Charles Frederick Hartt
Nova Scotia and New Brunswick
Hartt graduated from Acadia College in Wolfville, Nova Scotia, in 1860, and by his graduation he had made extensive geological explorations in Nova Scotia. In 1860, he accompanied his father, Jarvis William Hartt, to St. John, New Brunswick, where they established a high school for young women in which Charles Frederick taught for a year. Hartt also studied the geology of New Brunswick, and devoted special attention to the Devonian shales, in which he discovered an abundance of land plants and insects.
Exploration in Brazil
In 1861, Hartt started to work as a student assistant for Louis Agassiz at the Museum of Comparative Zoology, Harvard University. This work lasted until 1864, when he received an appointment on the geological survey of New Brunswick. In 1865 he accompanied Agassiz to Brazil in the Thayer Expedition. A creationist, Agassiz believed he could find geological proof of his theory concerning glacial action in Brazil that would knock down the evolutionist theory of Charles Darwin.
Hartt fell in love with Brazil, and spent 15 months exploring the coastal regions from Bahia to Rio de Janeiro. The large zoological collections he made were later used to prepare his Geology and Physical Geography of Brazil (Boston, 1870). In 1868 he was elected professor of natural history at Vassar College, but later in the same year he accepted a post at Cornell University, in Ithaca, New York, and planned to return to Brazil. Charles married Lucy Cornelia Lynde of Buffalo, New York, in 1869. They had two children, Mary and Rollin. Both children became writers.
In all, Hartt participated in four expeditions to Brazil (the Morgan Expeditions) from 1870 to 1878. He collected a great deal of data about the land and the people, contributing to new knowledge about the flora, the fauna, minerals, geography, linguistics and ethnography. He was an accomplished draftsman and illustrator and musician. In his last voyage he collected more than 500,000 specimens, which were donated to the National Museum of Rio de Janeiro, where he worked as the founder and director of the section of geology from 1866 to 1867.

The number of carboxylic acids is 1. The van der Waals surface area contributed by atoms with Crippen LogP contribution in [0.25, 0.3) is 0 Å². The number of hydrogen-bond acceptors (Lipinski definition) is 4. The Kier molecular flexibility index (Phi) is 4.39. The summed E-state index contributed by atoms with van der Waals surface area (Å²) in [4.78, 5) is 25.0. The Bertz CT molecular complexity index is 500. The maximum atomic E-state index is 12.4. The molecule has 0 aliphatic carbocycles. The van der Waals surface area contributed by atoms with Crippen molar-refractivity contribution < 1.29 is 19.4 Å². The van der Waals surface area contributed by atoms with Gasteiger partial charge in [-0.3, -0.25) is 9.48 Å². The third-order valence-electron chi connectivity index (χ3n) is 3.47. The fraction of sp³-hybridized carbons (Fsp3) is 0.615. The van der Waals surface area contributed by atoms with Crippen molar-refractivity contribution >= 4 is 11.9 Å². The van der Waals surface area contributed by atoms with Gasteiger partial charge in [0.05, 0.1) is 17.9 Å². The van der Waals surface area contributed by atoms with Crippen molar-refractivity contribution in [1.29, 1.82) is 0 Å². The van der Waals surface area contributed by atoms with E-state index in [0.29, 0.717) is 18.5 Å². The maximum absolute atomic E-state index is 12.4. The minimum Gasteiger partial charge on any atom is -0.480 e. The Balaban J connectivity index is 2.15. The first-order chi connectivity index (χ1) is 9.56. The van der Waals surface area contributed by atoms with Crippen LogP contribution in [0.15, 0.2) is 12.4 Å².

In 1875, following a suggestion by Hartt, the Emperor Dom Pedro II (1825-1891) established the Imperial Geological Commission. The Commission was closed down after two years of work after losing the Emperor's support. Hartt was joined by his wife and children in Brazil in 1875, but they returned to the United States without him when his wife got pregnant.
He died in Rio de Janeiro, after contracting yellow fever, at the age of 38.
One of his students, the American geologist Orville Adalbert Derby (1851–1915), succeeded him at the National Museum, after having accompanied him in two of the Morgan Expeditions (1870 and 1871) and having worked with him at the Imperial Commission.
- Thayer Expedition (1870)
- Geology and physical geography of Brazil (1870)
- Amazonian Tortoise Myths (1875)
- Notes on the Manufacture of Pottery Among Savage Races (1873)
- Sanjad, N. Charles Frederick Hartt and the institutionalization of the natural sciences in Brazil. Hist. cienc. saude-Manguinhos, vol.11 no.2, Rio de Janeiro May/Aug. 2004.
- Lopes, M. M. C. F. 1994 Hartt's contribution to Brazilian museums of natural history'. Earth Sciences History, 13(2), pp. 174–9.
- Freitas, M.V. Hartt: Expedições pelo Brasil Imperial Metalivros, 2002.
|Wikisource has original works written by or about:
Charles Frederick Hartt
- The Museu Nacional and its European employees. Jens Andermann
- The Man Who Abandoned Himself to Nature. Boletim Informativo UFMG (In Portuguese)
- Contributions of Charles Frederick Hartt for Brazilian ethnography (Biblioteca Digital Curt Nimuendaju)
- One or more of the preceding sentences incorporates text from a publication now in the public domain: Wilson, James Grant; Fiske, John, eds. (1892). "Hartt, Charles Frederick". Appletons' Cyclopædia of American Biography. New York: D. Appleton.
- W. Austin Squires (2000). "Hartt, Charles Frederick". Dictionary of Canadian Biography Online.